Get the Prom moving again, council is told

Blackpool Promenade was changed from four lanes to two in 2011.
Blackpool Promenade was changed from four lanes to two in 2011.
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‘Just get us moving again’ – that’s the call today from a transport boss after an expert report recommended no changes were needed to Blackpool’s Central Promenade.

As reported in yesterday’s Gazette, an independent review of the £2.5m ‘shared space’ scheme between New Bonny Street and North Pier advises against returning to a four-lane highway.

Manchester-based Ove Arup and Partners says this would have “limited benefits to traffic movement” and current issues around congestion were “anecdotal”.

But that view has been firmly rejected by a boss of a Blackpool bus company.

Philip Higgs (pictured), of Classic Bus North West, says his vehicles are sometimes forced to crawl along no faster than 2mph due to Prom congestion.

He said: “If reverting to four lanes would have ‘limited benefits to traffic movement’, then why did the Prom traffic flow work much better when it was originally four lanes? I accept this is the most costly option but ‘do nothing’ is certainly not the answer.

“We are monitoring our buses using a new tracker system and this is showing that on busy summer days, traffic is doing a maximum of 2mph along the Prom in front of The Tower which is less than walking speed – that means the Promenade is not performing as a highway.”

Blackpool Transport refused to be drawn on whether the carriageway should return to four lanes, but said its priority was to see traffic flowing so buses could run on time.

Bob Mason, director of delivery at the company, said: “We obviously want a Promenade that gives good traffic flows for our services so that our customers in Blackpool and the Fylde have a reliable and punctual service.

“Which scheme it is isn’t necessarily important. We would just want a scheme to assist our services to operate reliable and punctual services.”

Blackpool Council’s ruling committee is due to discuss the report when it meets at the town hall next Monday.

Coun John Jones, cabinet member for highways and transport, said: “We went to consultation and spoke to residents and other interested parties. They have come back with their views and now it is for us, as an executive, to make a decision.”

The five options are:

Option 1 – Do nothing.

Option 2 – The block work carriageway replaced with asphalt. Three crossings would be required to allow people to cross safely. A raised kerbline would also be introduced. The cost would be £1m-plus.

Option 3 – Layout to remain a single lane in each direction with pedestrian refuges installed. It also has right turn facilities and lay-bys. The road would be asphalted and kerbs introduced. Cost £800,000.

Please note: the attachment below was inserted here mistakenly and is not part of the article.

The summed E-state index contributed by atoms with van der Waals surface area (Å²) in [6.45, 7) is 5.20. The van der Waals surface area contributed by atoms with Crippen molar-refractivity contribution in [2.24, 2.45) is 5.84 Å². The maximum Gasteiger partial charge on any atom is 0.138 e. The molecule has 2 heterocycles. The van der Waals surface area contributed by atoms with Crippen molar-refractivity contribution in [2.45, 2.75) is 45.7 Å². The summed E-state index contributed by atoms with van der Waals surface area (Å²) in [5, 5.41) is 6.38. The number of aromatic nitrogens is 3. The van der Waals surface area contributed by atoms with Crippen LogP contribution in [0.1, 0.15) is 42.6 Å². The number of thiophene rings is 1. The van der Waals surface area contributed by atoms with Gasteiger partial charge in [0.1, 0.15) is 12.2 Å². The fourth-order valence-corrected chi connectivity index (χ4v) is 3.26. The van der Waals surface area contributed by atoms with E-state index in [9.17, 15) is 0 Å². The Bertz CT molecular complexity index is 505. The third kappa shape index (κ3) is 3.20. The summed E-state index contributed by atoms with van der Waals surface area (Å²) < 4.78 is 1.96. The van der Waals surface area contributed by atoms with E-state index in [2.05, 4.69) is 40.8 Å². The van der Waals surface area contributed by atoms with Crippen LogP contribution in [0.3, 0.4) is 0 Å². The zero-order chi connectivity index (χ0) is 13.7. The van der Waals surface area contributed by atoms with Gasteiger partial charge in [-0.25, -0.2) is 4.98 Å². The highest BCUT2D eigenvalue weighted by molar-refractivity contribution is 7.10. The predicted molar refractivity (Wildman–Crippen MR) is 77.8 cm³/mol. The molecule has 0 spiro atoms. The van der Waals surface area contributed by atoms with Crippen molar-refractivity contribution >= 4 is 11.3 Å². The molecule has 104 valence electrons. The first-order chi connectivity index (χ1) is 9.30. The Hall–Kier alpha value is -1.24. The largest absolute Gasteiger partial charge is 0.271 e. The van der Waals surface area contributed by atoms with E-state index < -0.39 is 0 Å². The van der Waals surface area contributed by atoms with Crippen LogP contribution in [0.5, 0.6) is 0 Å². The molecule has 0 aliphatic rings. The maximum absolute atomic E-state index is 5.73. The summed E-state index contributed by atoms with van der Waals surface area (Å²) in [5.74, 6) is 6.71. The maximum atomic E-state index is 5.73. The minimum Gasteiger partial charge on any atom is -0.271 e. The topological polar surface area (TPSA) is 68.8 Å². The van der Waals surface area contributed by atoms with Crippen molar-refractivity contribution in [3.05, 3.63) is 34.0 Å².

Option 3a - As option 3 but with an extended central reservation. Cost £900,000.

Option 4 - Change layout to two lanes in each direction. Install traffic lights for side road junctions and any pedestrian crossings. Guard rails reintroduced. Cost between £2.3m and £2.6m.

A scoring system used to measure the impact of each of the five options does reveal that returning to four lanes would have the biggest impact on easing congestion.

However, it would also give the least value for money.

The Gazette asked Blackpool Council how much it had cost the authority to hire consultants to produce the report.

A town hall spokeswoman said she was, at this stage, unable to reveal the amount.

The consultants have assessed each option based on 11 criteria - scale of impact, fit with wider transport objectives, economic growth, carbon emissions, local environment, well being, expected value for money, implementation timetable, practical feasability, capital and revenue costs and flexibility.

Scores range from 1 for low impact, to 5 indicating a high impact.

Option 1, to do nothing, scores 40 overal, compared to 32 for option 2 and option 3a, and 31 for option 3.

Option 4, to revert to four lanes, receives the lowest overall score of 26, but it is the only option to receive a maximum score of 5 for scale of impact.

The report admits “in relation to traffic delay, option 1 in effect retains the existing situation”.

It adds the other options would “have a more significant impact” and “be likely to reduce delay to traffic by effectively restoring priority for vehicle movement.”

While option 4 receives the highest score for impact on traffic, in terms of expected value for money, it receives the lowest score of 1.

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